In recent years, many scholars have done a lot of research on the prediction of thermal expansion coefficient by using different theories and methods. And good results have been obtained for the prediction of thermal expansion properties of composites with similar thin structures. For example, Wu [1] used Eshelby’s equivalent inclusion theory to predict thermal expansion coefficient of inclusion composite with different shapes. Kumar [2] studied the effective thermal expansion coefficient of ceramic particle metal matrix composites by using Eshelby-Mori-Tanaka method. Upadhyay [3] et al. further studied the effective thermal expansion coefficient of granular composites with debonding interfaces by using the three-phase model method. Mohammad [4] and Trofimov [5] predicted the macroscopic thermal expansion coefficient of fiber-reinforced composites with randomly distributed micro-cracks. Hirata [6] deduced the equivalent thermal expansion coefficient of the inclusion interaction, which all obtained good prediction results within a certain range of inclusion content. In addition, the influence of fiber microstructure on thermal expansion coefficient of fiber reinforced composites was calculated by using numerical methods by Li [7] and Liu [8], Sihn [9] using the improved formula of universal single cell model with unknown stress. The thermal expansion coefficient is studied considering the effect of defects. When the defects exceed a certain range and some theoretical results exceed the limit of the thermal expansion coefficient of components, the thermal expansion coefficient model of composite materials with anisotropic matrix needs further improvement.
In the above methods, inclusions are placed in isotropic material to study, but there are few studies on anisotropic matrix materials. In the mesoscale, the effective matrix of composite ceramics is anisotropic, so the model is not universal. The coefficient of thermal expansion is studied considering the effect of defects. When the defects exceed a certain range and some theoretical results exceed the limit of the thermal expansion coefficient of components, the thermal expansion coefficient model of composite materials with anisotropic matrix needs further improvement.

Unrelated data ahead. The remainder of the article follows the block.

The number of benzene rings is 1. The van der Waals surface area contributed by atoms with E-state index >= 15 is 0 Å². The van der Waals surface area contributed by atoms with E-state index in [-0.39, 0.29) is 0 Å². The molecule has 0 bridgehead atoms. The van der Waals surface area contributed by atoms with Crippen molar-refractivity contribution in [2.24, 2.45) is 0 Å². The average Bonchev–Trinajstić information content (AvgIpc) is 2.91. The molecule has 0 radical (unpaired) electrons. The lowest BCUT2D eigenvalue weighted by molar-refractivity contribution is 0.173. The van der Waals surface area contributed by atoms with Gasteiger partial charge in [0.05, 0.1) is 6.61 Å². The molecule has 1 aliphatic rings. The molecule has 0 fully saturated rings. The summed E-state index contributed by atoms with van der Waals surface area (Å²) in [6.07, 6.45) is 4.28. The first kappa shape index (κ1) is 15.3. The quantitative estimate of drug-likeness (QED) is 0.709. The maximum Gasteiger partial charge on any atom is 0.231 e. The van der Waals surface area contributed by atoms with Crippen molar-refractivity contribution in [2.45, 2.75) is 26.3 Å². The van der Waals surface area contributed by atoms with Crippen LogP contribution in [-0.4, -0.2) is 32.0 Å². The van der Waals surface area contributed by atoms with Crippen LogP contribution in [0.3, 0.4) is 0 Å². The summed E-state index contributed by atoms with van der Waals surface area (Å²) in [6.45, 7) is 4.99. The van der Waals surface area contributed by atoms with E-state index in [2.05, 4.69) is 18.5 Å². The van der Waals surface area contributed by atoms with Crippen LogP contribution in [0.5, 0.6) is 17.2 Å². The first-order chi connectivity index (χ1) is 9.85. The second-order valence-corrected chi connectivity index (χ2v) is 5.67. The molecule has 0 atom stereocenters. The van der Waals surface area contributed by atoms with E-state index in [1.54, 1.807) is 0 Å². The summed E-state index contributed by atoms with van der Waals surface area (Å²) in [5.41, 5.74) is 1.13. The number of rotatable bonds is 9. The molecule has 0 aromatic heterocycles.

In this paper, four phase model method and interaction direct inference estimation are adopted, and based on Eshelby’s equivalent inclusion theory. According to the different distribution of defects in composites, a universal model of thermal expansion coefficient of eutectic composites was proposed, and the effects of defects and fiber content on thermal expansion coefficient of composites were analyzed.
2. Interaction direct inference estimation in four phase model
It is assumed that ellipsoid inclusions will be randomly distributed in the matrix in the composite. The defects can be considered as special ellipsoidal inclusions with stiffness 0. A representative of the composite ceramic materials selected unit is analyzed, taking containing interface phase inclusions called two phase cell yuan, will be embedded in a two phase cell yuan limited atmosphere constitute three phase cell yuan, substrate material and then to embed the three-phase cell yuan and composite material effective medium constitute four phase model, four phase cell structure model is shown in Fig. 1.
Fig. 1. Cell model with defects